Published on openDemocracy, by Roger Scruton, August 7, 2008.
Alexander Solzhenitsyn, like Fyodor Dostoevsky and Leo Tolstoy, combined the gifts of a novelist with the stature and ambitions of a prophet. He may not have matched their achievements as a writer of imaginative prose, but he was their equal when it came to insight into evil and its collective manifestation. Moreover his literary monument – The Gulag Archipelago – was an achievement little short of the miraculous, given the circumstances under which the information was collected and digested, and given the obstacles that stood in the way of the work’s seeing the light of day.
It is fair to say that the three-volume The Gulag Archipelago did more than any other publication to cause the scales to fall from the eyes of those who had been tempted to believe that communism would have been fine, had it not been perverted from its true course by Stalin …
… When he was finally expelled from the Soviet Union, to take up residence in Vermont, he found himself still face to face with evil, but in its more seductive guise. He did not dispute the public image of America, as the land of the free. But he wanted people to know that freedom too gives evil a chance. Not the same chance, to be sure, and one that could be resisted; a chance, nevertheless, to pursue the pleasures of the flesh and to forget about the spiritual calling of mankind.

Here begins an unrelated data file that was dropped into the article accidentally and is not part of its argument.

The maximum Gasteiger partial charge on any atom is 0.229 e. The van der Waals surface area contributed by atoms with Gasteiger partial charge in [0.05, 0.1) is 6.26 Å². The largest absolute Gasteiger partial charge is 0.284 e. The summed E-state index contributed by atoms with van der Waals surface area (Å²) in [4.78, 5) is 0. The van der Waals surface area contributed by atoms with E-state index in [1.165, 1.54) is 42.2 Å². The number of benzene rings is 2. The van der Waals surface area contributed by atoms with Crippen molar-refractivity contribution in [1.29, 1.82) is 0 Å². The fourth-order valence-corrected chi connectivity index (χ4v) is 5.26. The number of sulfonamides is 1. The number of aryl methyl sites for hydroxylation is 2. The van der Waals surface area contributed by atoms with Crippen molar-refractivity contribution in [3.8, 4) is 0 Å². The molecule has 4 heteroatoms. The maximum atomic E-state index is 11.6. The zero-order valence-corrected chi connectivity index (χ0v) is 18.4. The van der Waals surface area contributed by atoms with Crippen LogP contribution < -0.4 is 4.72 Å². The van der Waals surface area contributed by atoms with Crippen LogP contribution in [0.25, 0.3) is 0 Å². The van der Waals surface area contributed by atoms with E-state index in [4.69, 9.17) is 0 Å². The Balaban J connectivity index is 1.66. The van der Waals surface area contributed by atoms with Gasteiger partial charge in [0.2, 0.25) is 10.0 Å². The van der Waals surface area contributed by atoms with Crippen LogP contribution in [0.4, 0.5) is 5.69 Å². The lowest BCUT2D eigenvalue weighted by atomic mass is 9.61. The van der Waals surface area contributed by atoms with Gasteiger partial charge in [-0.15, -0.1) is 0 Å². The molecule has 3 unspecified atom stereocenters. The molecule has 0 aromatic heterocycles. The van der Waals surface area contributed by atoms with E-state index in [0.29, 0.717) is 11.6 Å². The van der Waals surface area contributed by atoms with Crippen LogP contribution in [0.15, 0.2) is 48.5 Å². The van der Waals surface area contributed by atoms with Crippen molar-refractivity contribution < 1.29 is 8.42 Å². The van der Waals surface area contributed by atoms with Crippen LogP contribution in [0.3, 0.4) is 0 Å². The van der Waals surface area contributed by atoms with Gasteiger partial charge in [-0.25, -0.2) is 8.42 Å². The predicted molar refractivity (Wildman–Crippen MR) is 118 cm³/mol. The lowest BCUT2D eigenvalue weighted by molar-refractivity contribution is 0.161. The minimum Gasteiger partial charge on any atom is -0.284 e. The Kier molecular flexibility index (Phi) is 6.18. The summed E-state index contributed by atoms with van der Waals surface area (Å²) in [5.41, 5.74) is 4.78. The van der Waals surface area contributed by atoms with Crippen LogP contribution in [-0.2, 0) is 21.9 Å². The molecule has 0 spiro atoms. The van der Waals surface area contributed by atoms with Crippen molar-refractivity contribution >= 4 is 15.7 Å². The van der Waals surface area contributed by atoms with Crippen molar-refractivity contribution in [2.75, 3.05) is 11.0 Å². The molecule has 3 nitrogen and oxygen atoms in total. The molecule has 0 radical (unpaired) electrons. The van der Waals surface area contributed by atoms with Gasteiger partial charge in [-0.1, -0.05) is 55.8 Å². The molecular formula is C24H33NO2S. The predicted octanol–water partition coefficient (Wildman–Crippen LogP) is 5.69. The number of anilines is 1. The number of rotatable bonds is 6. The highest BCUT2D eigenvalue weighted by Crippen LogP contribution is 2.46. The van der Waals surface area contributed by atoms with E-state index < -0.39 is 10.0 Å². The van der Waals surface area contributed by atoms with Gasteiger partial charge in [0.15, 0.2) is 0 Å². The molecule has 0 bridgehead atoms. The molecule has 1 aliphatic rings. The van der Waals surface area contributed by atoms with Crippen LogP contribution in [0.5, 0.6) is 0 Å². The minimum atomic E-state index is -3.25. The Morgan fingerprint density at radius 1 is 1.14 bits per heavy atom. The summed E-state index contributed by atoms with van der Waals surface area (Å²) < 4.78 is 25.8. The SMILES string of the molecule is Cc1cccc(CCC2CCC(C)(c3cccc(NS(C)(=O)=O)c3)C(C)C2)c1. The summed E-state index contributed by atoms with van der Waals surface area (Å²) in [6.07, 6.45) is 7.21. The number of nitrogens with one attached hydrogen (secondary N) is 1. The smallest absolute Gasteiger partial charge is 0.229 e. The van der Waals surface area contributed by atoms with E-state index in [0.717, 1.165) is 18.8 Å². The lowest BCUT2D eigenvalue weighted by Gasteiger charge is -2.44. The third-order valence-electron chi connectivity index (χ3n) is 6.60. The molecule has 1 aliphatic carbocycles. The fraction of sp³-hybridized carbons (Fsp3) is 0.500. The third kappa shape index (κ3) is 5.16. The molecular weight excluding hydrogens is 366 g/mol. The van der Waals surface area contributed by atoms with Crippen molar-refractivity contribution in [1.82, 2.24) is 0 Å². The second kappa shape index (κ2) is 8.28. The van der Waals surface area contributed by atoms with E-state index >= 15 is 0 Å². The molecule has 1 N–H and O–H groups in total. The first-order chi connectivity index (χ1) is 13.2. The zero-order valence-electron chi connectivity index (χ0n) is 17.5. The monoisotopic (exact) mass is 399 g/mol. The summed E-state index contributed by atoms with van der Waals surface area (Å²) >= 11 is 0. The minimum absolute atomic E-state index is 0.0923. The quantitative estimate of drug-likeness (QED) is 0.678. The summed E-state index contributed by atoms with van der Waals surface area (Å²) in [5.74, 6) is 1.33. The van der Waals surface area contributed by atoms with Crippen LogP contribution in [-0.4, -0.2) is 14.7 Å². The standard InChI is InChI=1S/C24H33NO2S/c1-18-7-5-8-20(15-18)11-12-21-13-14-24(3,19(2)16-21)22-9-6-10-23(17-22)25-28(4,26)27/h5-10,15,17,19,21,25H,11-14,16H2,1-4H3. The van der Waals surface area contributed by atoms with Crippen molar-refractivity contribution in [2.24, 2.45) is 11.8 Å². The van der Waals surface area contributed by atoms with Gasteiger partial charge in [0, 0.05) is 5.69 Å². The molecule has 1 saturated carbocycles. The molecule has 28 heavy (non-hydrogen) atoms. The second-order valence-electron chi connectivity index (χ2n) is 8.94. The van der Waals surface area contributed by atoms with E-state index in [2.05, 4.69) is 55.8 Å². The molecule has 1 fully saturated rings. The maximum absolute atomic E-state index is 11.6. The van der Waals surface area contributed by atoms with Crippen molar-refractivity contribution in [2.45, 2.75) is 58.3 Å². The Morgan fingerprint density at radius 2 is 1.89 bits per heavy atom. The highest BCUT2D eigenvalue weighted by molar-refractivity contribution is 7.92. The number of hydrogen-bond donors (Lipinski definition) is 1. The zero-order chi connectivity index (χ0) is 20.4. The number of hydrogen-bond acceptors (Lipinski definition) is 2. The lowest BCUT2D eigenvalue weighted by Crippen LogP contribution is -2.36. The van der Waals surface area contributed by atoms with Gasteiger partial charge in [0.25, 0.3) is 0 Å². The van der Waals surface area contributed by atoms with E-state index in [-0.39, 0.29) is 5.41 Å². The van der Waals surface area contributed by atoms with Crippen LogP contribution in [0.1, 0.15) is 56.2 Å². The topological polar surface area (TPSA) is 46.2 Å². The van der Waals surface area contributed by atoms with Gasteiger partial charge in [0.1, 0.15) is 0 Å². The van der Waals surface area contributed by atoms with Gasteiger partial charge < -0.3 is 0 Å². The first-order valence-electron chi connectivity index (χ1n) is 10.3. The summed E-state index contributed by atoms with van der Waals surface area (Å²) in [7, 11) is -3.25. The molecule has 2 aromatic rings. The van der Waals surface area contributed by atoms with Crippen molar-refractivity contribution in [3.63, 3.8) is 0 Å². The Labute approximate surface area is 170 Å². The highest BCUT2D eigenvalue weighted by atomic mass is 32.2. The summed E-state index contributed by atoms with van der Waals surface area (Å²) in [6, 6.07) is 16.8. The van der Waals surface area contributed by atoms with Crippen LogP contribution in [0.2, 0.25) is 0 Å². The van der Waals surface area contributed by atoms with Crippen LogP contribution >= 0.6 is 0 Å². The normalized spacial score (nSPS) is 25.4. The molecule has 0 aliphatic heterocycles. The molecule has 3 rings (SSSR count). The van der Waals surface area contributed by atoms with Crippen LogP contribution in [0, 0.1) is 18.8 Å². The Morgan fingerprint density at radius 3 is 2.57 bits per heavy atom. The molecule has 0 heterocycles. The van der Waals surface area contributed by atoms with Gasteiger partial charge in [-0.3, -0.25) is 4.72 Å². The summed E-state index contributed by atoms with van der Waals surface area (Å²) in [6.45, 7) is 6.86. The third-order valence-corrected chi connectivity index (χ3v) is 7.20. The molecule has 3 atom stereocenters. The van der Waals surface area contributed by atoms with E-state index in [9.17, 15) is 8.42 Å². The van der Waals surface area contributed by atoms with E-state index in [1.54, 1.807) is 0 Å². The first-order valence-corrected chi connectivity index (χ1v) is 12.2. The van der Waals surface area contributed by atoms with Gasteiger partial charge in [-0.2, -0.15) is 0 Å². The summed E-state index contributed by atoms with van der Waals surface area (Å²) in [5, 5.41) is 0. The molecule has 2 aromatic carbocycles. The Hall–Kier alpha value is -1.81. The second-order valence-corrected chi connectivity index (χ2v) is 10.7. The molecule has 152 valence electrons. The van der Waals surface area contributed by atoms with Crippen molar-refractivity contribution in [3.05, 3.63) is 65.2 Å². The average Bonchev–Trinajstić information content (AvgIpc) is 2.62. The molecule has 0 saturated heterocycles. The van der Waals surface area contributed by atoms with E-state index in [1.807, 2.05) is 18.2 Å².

Many Americans blamed Solzhenitsyn for this, and in particular for his Harvard lecture of 1978, in which he denounced modernity, and the “flight from spirituality” that he witnessed around him in America. Was he not repeating that old chestnut of “moral equivalence”, doing what Jean-Paul Sartre, Herbert Marcuse, Eric Hobsbawm, Noam Chomsky and others had done, by responding to criticism of communism with an equal and opposite criticism of the west – as though control from the top were the same thing as control from the bottom, and as though things deliberately done for evil ends were no worse than bad things happening though no-one intended them? Was he not, in other words, denying the value of human freedom, and the crucial difference that it makes to all our moral judgments? It has to be said that the mantic nature of Solzhenitsyn’s language, and his way of looking on the world from a point somewhere above it, fed these accusations. His time in America was not, from the PR point of view, a success, and many were the sighs of relief when, after the collapse of communism, he decided to return to his native Russia and preach to the converted from there.
But now, looking back on it, we must surely recognise, not merely the courage and integrity of the man, but also the truth of his message to our times. If there are evil systems, he is telling us, it is because there are evil people, evil intentions, and evil states of mind. The best we can achieve through amending the system of government is to ensure that mistakes can be corrected and evil condemned. But we should not deceive ourselves into believing that the solution to the problem of evil is a political solution, that it can be arrived at without spiritual discipline and without a change of life. It is to us human beings that the call to the good life is addressed. And it is only when we recognise that “the line separating good and evil is drawn through the human heart” that we will have finally understood the lesson of the 20th century. (full text).